Like a lot of Americans, watching the events of this current election cycle unfold has, on numerous occasions, left me shaking my head. Dirty politics are nothing new, of course; but this election seems, at times, to be downright unclean.
As a parent of three children—Elias, 7; Adeline, 4; and Ezra, 15 months—I spent the early part of this current primary season trying to shelter my kids from as much of this election as possible. And at the time, I not only thought I was doing a good job of shielding them from the political drama, I believed I was doing the right thing, too.
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But on the morning after the Iowa Caucus, as I watched a panel of CNN pundits wax political about Iowan voters, my 7-year-old pranced happily into the living room. Before I could grab the remote and switch the channel, Elias looked at the TV and then at me and said, "Daddy, is he going to be our president?"
As it turns out, Elias and some of his buddies at school had been chatting about the election behind my back, discussing who their parents (and consequently, they) wanted their next president to be.
"Nobody in my class likes him. I don't want him to be our president."
Though I agreed with his sentiment, in an effort to engage my son, I asked him why he was so vehemently against [that guy] being president.
"Uh," he said, with a toothy grin spreading across his face, "I don't know."
And that's when I realized that my first parental inclination—the one that led me to shelter my kids from the ugliness of this year's election hoopla—was wrong. Since that conversation, I've made a point to talk with Elias (and to a smaller degree, Adeline) about this election and why our participation in politics matters.
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Here are five reasons why I think all of us should be talking to our kids about this election:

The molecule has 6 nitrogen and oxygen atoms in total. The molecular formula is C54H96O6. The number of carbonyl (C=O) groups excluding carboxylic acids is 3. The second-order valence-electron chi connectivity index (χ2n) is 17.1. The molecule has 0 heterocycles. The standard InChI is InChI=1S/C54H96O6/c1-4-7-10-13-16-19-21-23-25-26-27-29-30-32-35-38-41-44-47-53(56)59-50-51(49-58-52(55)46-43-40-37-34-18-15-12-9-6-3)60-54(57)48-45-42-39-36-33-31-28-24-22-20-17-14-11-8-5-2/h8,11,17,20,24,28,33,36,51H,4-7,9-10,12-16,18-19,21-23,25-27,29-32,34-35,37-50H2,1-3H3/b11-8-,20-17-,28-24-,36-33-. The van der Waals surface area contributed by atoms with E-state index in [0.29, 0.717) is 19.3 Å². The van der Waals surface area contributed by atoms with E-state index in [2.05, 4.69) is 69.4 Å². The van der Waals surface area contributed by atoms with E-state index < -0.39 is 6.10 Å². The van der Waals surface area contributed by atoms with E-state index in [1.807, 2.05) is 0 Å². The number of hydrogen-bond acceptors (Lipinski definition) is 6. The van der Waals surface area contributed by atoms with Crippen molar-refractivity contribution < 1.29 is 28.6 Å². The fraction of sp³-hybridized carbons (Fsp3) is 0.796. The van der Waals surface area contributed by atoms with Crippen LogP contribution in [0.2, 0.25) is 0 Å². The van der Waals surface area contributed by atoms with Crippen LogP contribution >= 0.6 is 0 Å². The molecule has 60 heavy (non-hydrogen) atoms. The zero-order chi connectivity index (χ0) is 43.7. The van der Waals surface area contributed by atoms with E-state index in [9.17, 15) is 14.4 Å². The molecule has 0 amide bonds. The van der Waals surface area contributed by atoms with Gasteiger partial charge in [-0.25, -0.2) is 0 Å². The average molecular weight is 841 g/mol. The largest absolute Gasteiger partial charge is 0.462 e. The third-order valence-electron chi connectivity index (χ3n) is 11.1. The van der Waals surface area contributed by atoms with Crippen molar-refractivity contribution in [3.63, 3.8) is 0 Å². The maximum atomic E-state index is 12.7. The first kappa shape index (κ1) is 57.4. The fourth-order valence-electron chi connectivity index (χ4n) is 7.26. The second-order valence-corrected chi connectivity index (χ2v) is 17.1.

1. Kids are already talking about it.
Chances are, our kids are already having big and small discussions about the election. Whether their conversations are sparked by what they're learning in the classroom or they're happening more organically around the lunch table, kids often know and/or pick up on far more than what we realize. "Whether your child is 6 or 16, parents absolutely must discuss political issues with them [because] kids have ears and are very aware of issues, sometimes more so than their parents because of greater skill with the Internet and social media," Al Carroll, a professor of history at Northern Virginia Community College, tells Parenting.com. He adds that engaging our kids with information and stories regarding age-appropriate topics help children navigate between what is fact and what is fiction.
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2. Children learn by participation.
While schools will attempt to teach our kids the basic facts about how Americans choose a president, by letting them become a part of our political activities, we parents have the ability to showcase why our country's election processes make a difference. In other words, when we let our kids join us in our political process, they're not only learning the facts about how elections work, but those facts start to become personal because they're experiencing them with us.